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In early 2012, just after the US Department of Justice gave states the right to regulate online gaming, it was thought that a mass legalization of online poker across America was imminent. As we know now, only three states moved forward with legislation, while other initiatives stalled or failed to surface at all. But one man says he’s come up with a new approach that could expedite the regulation of online poker on a large state-by-state scale.

Curtis Woodward is a recreational poker player from Washington State who’s spent years playing over the internet. Unlike most American online poker players who lost access to major operators in April 2011, Woodward is from Washington, where RCW 9.46.240 was passed in 2006 making it a Class C Felony to play online poker for real money. There wasn’t much he felt he could do at that point, but when the DOJ altered the opinion of the Wire Act, Woodward saw a light at the end of the tunnel.

In 2013, Curtis Woodward founded the Washington Internet Poker Initiative, a.k.a. iPokerWA, going so far as to draft his own version of a WA online poker bill that he expects to be introduced in 2015. But alas, all of his arguments seem to have fallen on deaf ears. And with that, Curtis Woodward decided to take a different route; one he says has never been tried before.

online poker consensus billWoodward’s concept to speed up US online poker regulation is to create a consensus bill. He says that if such a bill were to be introduced at the same time in as many states as possible, it could have profound effects on the expedience of state-by-state regulation. “Change the approach, change the outcome,” he explained.

He wrote that a consensus bill must be drafted that:

Balances the needs of the industry and of local interests with the wants of the players.
Addresses regulatory harmonization issues.
Provides a model for liquidity sharing across state lines.
Provides a common set of core rules and standards that allows the industry to prosper.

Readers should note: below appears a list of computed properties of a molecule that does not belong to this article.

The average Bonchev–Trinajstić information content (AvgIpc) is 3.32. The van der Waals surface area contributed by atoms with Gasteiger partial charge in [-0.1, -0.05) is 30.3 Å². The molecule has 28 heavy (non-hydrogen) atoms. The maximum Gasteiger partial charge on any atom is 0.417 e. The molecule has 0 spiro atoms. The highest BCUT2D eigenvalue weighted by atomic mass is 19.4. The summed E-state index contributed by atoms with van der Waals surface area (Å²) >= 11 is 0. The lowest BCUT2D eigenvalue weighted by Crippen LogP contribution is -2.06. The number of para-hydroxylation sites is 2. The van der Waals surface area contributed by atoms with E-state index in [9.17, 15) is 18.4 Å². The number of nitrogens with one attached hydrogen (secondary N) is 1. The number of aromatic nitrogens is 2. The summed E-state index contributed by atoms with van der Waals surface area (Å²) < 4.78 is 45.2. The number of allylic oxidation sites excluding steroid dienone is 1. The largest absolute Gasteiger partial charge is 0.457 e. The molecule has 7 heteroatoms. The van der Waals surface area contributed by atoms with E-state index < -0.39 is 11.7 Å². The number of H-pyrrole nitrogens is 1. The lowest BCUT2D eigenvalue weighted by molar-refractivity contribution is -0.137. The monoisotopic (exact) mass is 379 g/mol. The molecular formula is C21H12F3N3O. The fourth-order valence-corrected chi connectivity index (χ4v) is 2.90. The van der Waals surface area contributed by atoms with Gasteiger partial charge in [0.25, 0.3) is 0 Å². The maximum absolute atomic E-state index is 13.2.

If “simultaneously advanced in as many states as possible”, it could incite a movement across the US to regulate online poker, or at least begin debates on the issue in some states.

Woodward believes the consensus bill should be drafted by the National Council of Legislators from Gaming States (NCLGS), which already scripted a ‘Framework for the Regulation of Internet Gaming’ set to go before the NCLGS State-Federal Relations Committee on January 9, 2015. Woodward called the outline “ideal to serve as the basis for a consensus bill”.

While it all sounds positive, Curtis emphasized the need for support from the online poker community. He says players need to get involved and could even help legislators with specific details for regulation as they are “uniquely suited to provide valuable insight”.

Woodward then called for support from the Poker Players Alliance (PPA), as “They have a staff capable of producing a bill draft, and the infrastructure necessary to coordinate efforts in the many states.”

The online poker advocate said he by no means expects all 50 states to ever regulate online poker, much less all at once, but that “adopting a common proposal and pressing for its passage in many states at once” could certainly expedite regulation in many states across the US. Another major benefit would be preempting “the patchwork of varying regulations” that have been a major drawback in state-by-state legalization.